"To think that I and my mother before me have spent our lives behind the footlights!" said Nelly, wistfully, as they drove away, "and here that quiet old place has been going on and the garden growing and blooming every year. Did you hear the old lady say that she wished we could come out some Sunday and hear the new minister?" and they all laughed.
But the Queen did not confess that she had asked Mrs. Fleck whether, if some time she should be ill or tired out, she might not come to the old tavern to stay a long time and get rested. Mrs. Fleck had taken the red silk shawl into her motherly arms for answer, and stroked the Queen's head kindly before she said a word.
Vicky Dean and Mr. Postern sat together on the back seat of the carryall, and, as usual, were seldom heard to speak, but all agreed that it was a wonderfully beautiful evening.
"Think of my poor mother and me!" the Queen repeated. "Think of us, Jack Sprague!" she commanded her loyal subject, gently.
For Nelly, having played many a part on many a stage, had now put her whole heart into this carefully-studied scene of housekeeping. She hoped that Jack would like it best of all her rôles. Did he, too, think sometimes how good it would be if they had a home together? Alas! theirs was a life of change and hurry and weariness behind the footlights, and her woman's heart was unsatisfied. She would always play the part of Herself for the leading gentleman if the Fates proved kind.
The leading gentleman was also busy with his thoughts. He had a look of cities and of fashionable life, but his own mother had been a simple country woman for all that, and had grieved, provokingly, when Jack felt a vocation for the stage. She had been dead a long time now, it seemed to him, as he thought of her. Perhaps he and Nelly would go some time to the old farm-house on its green hillside; he never supposed before that Nelly would like that sort of thing. Jack Sprague lighted a cigar, but it went out; and he wished that he had either worked hard enough to be a first-rate actor or had let it all alone in the beginning. The Player Queen began to feel chilly in the damp evening air; she drew the red silk shawl closer and closer, then she moved a bit nearer to Jack, and put her warm thin little hand into his: "Why, I almost forgot that you used to be a country lout yourself, Mr. Duffy," said she.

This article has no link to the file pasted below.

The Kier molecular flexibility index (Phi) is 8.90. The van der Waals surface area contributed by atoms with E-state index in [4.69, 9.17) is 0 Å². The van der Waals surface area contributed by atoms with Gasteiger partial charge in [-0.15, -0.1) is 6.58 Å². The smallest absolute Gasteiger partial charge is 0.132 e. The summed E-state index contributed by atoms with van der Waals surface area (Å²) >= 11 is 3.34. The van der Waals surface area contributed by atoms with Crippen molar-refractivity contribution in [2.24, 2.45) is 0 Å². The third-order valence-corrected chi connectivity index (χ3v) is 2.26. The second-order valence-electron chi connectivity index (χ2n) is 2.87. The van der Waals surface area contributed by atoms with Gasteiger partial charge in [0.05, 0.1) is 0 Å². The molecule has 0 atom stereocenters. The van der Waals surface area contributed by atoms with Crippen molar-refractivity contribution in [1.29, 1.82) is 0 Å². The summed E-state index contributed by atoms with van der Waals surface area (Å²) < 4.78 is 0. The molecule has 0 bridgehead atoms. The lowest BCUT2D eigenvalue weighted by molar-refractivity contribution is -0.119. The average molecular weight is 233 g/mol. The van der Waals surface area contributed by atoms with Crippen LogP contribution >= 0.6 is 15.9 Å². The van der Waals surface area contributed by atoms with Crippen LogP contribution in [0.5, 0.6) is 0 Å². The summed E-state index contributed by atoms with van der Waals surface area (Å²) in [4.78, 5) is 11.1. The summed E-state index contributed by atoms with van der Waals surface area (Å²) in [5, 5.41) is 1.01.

"A Player Queen" was published in America 1 (July 28, 1888) 6-8. It was missed in later bibliographic studies and rediscovered by Philip B. Eppard, who reprinted it with his short essay, "Two Lost Stories by Sarah Orne Jewett," in Gwen Nagel, ed., Critical Essays on Sarah Orne Jewett (1984).
Apparent errors in the text have been corrected and indicated with brackets. If you find errors or items needing annotation, please contact the site manager.
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"Starlight Hannah": No information about this song has been found. Assistance is welcome.
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"Hamlet": by William Shakespeare (1564-1616), English dramatist and poet.
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"Lady of Lyons": An 1838 play by Edward Bulwer-Lytton (1803-1873), an English writer and politician. (Source: Encarta Encyclopedia).
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"Macbeth": by Shakespeare.
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Booth: Edwin Booth (1833-1893) was an internationally famous American-born Shakespearean actor, a member of the circle of friends in which Jewett moved.
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supes: Supervisor, in the case, probably of a playhouse or theater.
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Harvard men: Harvard University, in Cambridge, Mass., is the oldest institution of higher learning in the United States. The college was founded in 1636 to train young men for the ministry, and this continued to be an important mission well into the 19th Century.